FTSE 100 hits six-week low as recession fears spook investors

A trader poses in front of a screen on a trading floor in London January 22, 2010. The FTSE 100 was set on course for its biggest weekly fall in three months at midday on Friday, as U.S. president's plans to limit banking activities hit bank shares, while commodities fell on demand fears.   REUTERS/Stefan Wermuth (BRITAIN - Tags: BUSINESS)
In London, the FTSE 100 fell 1.1% after opening, hitting a six-week low as government bond markets weakened. Photo: Stefan Wermuth/Reuters (Stefan Wermuth / Reuters)

European stock markets continued their decline on Thursday after heavy losses the previous session, as recession fears continue to rattle investors.

In London, the FTSE 100 (^FTSE) fell 1.8% by the end of the day, hitting a six-week low as government bond markets weakened. The CAC (^FCHI) also tumbled 1.5% in Paris, and the Frankfurt DAX (^GDAXI) was 1.7% lower.

It came as Fitch Ratings said a recession in the eurozone "now appears likely" as a result of the deepening gas crisis.

The ratings agency said economic vulnerabilities to a shut-off of Russian pipeline gas supplies are still very high despite recent efforts to diversify import sources, particularly into liquefied natural gas.

"A shut-off would have a significant supply-side impact on GDP due to the limited ability in the near term to substitute lost gas supplies with other inputs.

"Rationing would amplify economic disruptions. While widespread rationing across the EU is not inevitable even in a shut-off scenario, it would be a high risk in some countries, including Germany."

Meanwhile, the Resolution Foundation revealed that the number of people living in absolute poverty is set to rise by 3 million, to 14 million people in 2023-24, with real household disposable incomes on course to fall by 10% over this year and in 2023.

As many as one in three children could also fall into relative poverty, the highest level since the peaks of the 1990s.

On the back of the news, the pound tumbled to its lowest level against the US dollar (GBPUSD=X) since the pandemic crash in March 2020.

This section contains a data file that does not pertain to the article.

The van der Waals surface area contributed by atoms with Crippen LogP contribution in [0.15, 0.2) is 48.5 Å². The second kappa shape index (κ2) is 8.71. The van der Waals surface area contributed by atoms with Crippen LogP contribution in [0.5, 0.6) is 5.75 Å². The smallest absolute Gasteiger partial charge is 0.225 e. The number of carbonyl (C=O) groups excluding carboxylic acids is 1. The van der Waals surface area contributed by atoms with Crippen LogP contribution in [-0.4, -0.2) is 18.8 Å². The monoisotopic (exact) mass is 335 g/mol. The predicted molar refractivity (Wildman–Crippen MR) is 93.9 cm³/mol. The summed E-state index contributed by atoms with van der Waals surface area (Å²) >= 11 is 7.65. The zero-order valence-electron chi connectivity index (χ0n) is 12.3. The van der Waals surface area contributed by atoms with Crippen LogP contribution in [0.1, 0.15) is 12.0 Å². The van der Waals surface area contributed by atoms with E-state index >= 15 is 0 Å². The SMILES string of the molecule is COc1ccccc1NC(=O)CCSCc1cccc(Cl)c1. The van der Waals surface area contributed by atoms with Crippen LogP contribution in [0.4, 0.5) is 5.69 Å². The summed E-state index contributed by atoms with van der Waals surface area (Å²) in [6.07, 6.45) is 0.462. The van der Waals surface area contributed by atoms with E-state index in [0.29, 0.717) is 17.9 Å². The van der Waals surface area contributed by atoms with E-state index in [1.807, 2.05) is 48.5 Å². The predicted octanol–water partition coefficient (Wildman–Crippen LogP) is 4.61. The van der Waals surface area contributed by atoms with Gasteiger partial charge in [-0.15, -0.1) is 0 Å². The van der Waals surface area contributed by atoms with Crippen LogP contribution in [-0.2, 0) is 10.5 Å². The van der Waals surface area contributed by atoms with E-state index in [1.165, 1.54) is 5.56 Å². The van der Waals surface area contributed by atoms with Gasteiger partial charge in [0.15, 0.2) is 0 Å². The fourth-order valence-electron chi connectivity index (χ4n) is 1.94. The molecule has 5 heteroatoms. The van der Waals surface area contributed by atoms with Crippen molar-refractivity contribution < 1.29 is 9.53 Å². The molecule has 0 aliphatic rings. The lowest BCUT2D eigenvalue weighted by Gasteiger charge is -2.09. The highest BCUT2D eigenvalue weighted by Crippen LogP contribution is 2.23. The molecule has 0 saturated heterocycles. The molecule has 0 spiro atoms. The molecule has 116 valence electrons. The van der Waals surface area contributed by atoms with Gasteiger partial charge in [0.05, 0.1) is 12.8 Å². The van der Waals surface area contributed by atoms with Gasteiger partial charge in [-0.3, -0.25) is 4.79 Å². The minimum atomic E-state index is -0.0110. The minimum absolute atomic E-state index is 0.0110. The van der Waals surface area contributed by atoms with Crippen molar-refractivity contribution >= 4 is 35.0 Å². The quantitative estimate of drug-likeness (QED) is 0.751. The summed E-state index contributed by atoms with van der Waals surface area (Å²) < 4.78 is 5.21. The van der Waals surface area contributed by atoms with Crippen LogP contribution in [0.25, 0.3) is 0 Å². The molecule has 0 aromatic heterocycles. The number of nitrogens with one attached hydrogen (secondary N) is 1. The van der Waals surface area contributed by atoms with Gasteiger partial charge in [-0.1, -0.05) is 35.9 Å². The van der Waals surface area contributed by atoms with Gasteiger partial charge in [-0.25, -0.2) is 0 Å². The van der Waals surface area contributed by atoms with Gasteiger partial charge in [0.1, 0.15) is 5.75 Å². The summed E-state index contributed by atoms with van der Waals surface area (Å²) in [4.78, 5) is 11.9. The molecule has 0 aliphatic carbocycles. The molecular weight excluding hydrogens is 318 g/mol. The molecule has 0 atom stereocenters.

Sterling dropped as low as $1.1565 on Thursday morning, as the energy crisis continued to hammer businesses and consumers. The currency saw its worst month against the dollar last month since October 2016.

Read more: Pound sees biggest monthly fall against dollar since 2016

Across the pond on Wall Street, the S&P 500 (^GSPC) dipped 0.9% and the tech-heavy Nasdaq (^IXIC) fell 1.9% by the time of the European close. The Dow Jones (^DJI) edged 0.3% lower.

It came as applications for US unemployment insurance fell for a third week to a two-month low, pointing to healthy demand for labour even as economic growth slows.

Initial unemployment claims decreased by 5,000 to 232,000 in the week ending 27 August, according to Labour Department data.

Continuing claims for state benefits rose to 1.44 million in the week ending 20 August from 1.41 million.

“While US markets fell sharply in August, we’ve also seen sharp declines in global bond markets, with US yields jumping sharply higher,” Michael Hewson of CMC Markets said.

“While US yields have seen a sharp rise, these gains have been outpaced by a surge in German and UK yields both on the short and the long end, as markets increasingly price in the prospect of much higher interest rates, as central banks signal a singular determination to rein in sharply rising inflation.”

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The US dollar also had a strong month in August, finishing higher for the third month in a row and closing at a 20-year high.

Stocks in Asia ended the day lower, with the Nikkei (^N225) falling 1.5% in Tokyo while the Hang Seng (^HSI) slumped 1.7% and the Shanghai Composite (000001.SS) dipped 0.5%.

It came as Japan’s manufacturers suffered a sharp loss of new orders in August, according to the latest PMI data, decreasing at the quickest pace since October 2020.

Production levels were also down for the second month running. China’s factories also suffered, with power cuts adding to their woes.

Watch: How does inflation affect interest rates?